But knowing which ingredients will work best for your desired flavor is important before changing your pre-workout. This way, you can be sure to get the taste just right. 

  1. Fresh Lemon, Lime, and Orange Juice

Add fresh citrus fruits like lemons or limes to a plain or not-tasty pre-workout. Oranges work well if your pre-workout has a spicy flavor.

Citrus fruits have good stuff called antioxidants and phytonutrients that help protect your body from damage.

Squeezing fresh lemon juice into your pre-workout makes it taste better and helps your muscles recover faster after exercise.

A study by Dr. Sybille Buchwald, published in a journal called the International Society of Sports Nutrition, looked at how having 400 mg of lemon extract before exercise compared to a placebo. 

The study found that the lemon extract group had less muscle strength loss and fewer muscle injuries and recovered better after a tough exercise.

So, putting concentrated lemon juice in your pre-workout makes it taste better and helps you bounce back faster from muscle tiredness and soreness. 

But if your pre-workout tastes tangy, you don’t need to add these things.

  1. Frozen Fruits or Natural Sweeteners

Blend frozen fruits like cherries, berries, bananas, and watermelons with your bland, bitter, or spicy pre-workout powder.

Incorporating berries and cherries into your supplement will improve its taste and sweetness and increase your antioxidant levels, which will help you stay healthy.

Furthermore, watermelon includes citrulline, an amino acid that aids in muscle recovery and athletic performance, making your pre-workout taste and perform better.

Furthermore, due to their high fiber content, bananas used to sweeten pre-workout drinks may even help reduce appetite.

Natural fruit ingredients are readily available in most stores and are unquestionably preferable to sports drinks with artificial tastes and additional sugar.

  1. Coconut Water

Coconut water tastes substantially sweeter than ordinary water and can help improve the taste of your bitter or sour pre-workout drink.

Because of the essential minerals and electrolytes, drinking coconut water before exercise has been demonstrated to assist people in maintaining their health and hydration.

Staying hydrated and healthy can help you perform better during high-intensity activities.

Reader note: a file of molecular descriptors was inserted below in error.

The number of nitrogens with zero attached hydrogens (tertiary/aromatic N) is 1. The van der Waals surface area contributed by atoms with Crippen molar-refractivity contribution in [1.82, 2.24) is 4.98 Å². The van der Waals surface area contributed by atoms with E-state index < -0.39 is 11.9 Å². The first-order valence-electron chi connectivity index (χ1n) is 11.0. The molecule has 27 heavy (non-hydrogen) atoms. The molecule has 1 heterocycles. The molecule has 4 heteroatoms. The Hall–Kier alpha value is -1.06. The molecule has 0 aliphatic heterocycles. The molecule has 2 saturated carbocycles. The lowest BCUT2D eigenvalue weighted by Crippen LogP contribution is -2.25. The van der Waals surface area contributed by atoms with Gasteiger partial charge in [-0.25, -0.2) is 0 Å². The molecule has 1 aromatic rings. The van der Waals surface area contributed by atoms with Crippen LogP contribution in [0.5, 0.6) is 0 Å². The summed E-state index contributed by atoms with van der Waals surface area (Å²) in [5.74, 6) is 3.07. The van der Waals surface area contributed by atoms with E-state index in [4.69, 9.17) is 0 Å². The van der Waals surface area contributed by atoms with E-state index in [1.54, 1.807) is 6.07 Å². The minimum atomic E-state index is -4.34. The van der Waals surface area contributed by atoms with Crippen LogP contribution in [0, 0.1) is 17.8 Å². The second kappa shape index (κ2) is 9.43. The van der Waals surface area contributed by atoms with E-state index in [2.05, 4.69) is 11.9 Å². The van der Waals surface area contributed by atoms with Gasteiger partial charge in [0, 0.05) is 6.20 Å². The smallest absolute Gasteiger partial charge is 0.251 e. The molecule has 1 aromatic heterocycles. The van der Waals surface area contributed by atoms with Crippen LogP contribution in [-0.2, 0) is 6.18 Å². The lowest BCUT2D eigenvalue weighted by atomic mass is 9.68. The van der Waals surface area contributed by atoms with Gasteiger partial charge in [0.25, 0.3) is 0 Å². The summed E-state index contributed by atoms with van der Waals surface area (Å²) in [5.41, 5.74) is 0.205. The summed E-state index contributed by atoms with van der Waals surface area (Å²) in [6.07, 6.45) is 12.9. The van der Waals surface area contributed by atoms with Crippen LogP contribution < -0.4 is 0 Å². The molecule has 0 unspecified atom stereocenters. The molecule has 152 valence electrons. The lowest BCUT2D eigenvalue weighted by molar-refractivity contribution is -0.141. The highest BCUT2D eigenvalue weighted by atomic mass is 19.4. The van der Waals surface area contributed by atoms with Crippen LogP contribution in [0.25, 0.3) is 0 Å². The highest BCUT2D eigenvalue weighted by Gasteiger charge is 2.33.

This is a superior alternative to artificially flavored beverages and commercialized sports drinks.

  1. Cocoa Powders and Vanilla Extracts

Pre-workout vitamins can be made less bitter by combining them with cocoa powder and vanilla essence.

Several pre-workout supplement makers already use cocoa powder in their chocolate-flavored pre-workout. They are, however, frequently considerably too sweet.

While a flavorless pre-workout may be an excellent approach to avoiding too many sweets, you may flavor it with cocoa powder and vanilla essence.

This allows you to personalize and balance the flavor of your drink.

  1. Regular, Soy, and Coconut Milk

Using coconut or soy milk as a pre-workout foundation can help reduce the product’s bitterness.

Furthermore, adding milk makes your pre-workout taste better and delivers minerals, vitamins, and lipids to energize your body throughout the day.

In addition, milk includes two types of proteins, casein and whey, which can aid in muscle regeneration after aerobic and strength training.

  1. Flavored Water

You can also sweeten a dull pre-workout by mixing the powder with flavored water or infused water with citrus, berries, melons, fresh ginger, or mint.

Several health benefits of green tea, mint, and lime-infused water include fat-burning and instant relief from headaches and nasal congestion.

“Proper hydration is critical for maintaining health on a cellular level. Every cell in the human body is reliant on water for proper function.” – Dr. Robert Parker, BS, DC, Parker Health Solutions.

Furthermore, strawberry and kiwi-infused water have been shown to promote heart health, immunity, and blood sugar.

  1. Low-Fat Cream and Yogurt

A scoop of fat-free plain Greek yogurt and a dollop of low-fat vanilla ice cream can be a fun and tasty way to sweeten up your dull or spicy pre-workout.